The Philippines in the Automotive Global Value Chain

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2016-05-20

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Abstract

This report uses the Duke CGGC Global Value Chain (GVC) framework to examine the role of the Philippines in the global automotive industry and identify opportunities for upgrading. The country’s strength in the sector is in electrical and electronic automotive components, with approximately two-thirds of its US$3.98 billion exports in 2014 falling in one of these categories. The Philippines has a particularly strong foothold in wire harnesses, exports of which increased by 129% from 2007 to 2014 to allow it to become the world’s fourth largest global exporter. The prominence of the cluster affords the country a number of upgrading opportunities moving forward. Otherwise, the relatively small size of the domestic market has constrained the development of the industry, with local companies unable to generate the economies of scale necessary to compete in an increasingly consolidated global environment.

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Sturgeon, T, J Daly, S Frederick, P Bamber and G Gereffi (2016). The Philippines in the Automotive Global Value Chain. Retrieved from https://hdl.handle.net/10161/12484.

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Gereffi

Gary Gereffi

Professor Emeritus of Sociology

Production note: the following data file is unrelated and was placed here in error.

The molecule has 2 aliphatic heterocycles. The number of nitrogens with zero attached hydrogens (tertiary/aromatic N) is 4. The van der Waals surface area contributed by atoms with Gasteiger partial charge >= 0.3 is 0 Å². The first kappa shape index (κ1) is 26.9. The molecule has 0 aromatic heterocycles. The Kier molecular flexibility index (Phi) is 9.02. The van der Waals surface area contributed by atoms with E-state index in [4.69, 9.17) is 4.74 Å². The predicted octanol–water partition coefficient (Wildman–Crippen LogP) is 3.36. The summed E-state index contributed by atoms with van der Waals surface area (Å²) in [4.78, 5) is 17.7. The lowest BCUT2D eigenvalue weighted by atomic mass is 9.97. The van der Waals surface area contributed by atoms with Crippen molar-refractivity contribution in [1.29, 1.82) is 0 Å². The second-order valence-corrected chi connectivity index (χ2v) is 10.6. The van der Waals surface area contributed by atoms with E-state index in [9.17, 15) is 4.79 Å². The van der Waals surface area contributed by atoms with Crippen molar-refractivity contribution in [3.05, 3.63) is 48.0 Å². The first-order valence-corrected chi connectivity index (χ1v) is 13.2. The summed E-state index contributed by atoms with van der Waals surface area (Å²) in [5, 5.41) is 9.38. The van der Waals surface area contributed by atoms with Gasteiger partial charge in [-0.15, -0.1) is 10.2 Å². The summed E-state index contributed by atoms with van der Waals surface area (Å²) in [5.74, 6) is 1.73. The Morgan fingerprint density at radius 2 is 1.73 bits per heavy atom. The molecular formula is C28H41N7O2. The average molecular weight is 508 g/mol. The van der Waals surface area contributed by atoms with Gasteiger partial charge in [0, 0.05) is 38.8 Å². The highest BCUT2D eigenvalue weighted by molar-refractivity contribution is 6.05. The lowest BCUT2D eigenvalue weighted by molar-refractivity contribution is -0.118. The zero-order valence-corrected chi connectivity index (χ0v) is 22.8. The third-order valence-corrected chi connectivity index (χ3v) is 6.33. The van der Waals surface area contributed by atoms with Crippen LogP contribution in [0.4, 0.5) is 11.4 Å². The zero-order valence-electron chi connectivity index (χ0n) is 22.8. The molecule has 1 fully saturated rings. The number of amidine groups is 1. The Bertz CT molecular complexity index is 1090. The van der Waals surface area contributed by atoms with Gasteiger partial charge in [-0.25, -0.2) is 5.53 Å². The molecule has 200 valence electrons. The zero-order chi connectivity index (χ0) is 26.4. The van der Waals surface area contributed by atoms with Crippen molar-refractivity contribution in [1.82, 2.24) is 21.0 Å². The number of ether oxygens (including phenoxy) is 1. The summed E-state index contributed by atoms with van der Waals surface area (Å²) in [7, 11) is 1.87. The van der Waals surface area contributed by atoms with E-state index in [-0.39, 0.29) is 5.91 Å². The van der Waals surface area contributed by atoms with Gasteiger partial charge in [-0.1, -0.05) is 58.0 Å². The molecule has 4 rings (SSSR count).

Gary Gereffi is Emeritus Professor of Sociology and Director of the Global Value Chains Center at Duke University (https://gvcc.duke.edu/).  He has published over a dozen books and numerous articles on globalization, industrial upgrading, and social and economic development, and he is one of the originators of the global value chains framework.  His most recent books are:  Handbook on Global Value Chains (co-edited by Stefano Ponte, Gary Gereffi and Gale Raj-Reichert), Cheltenham, UK: Edward Elgar Publishing. 2019); and Global Value Chains and Development: Redefining the Contours of 21st Century Capitalism (Cambridge University Press, 2018).  Current projects include:  (1) the impact of U.S. protectionism on jobs and regional trade agreements; (2) evaluating how the digital economy and Industry 4.0 are likely to affect international business strategies and industrial upgrading; and (3) shifting regional interdependencies in East Asia and North America, with a focus on China, South Korea and Mexico vis-à-vis the United States.


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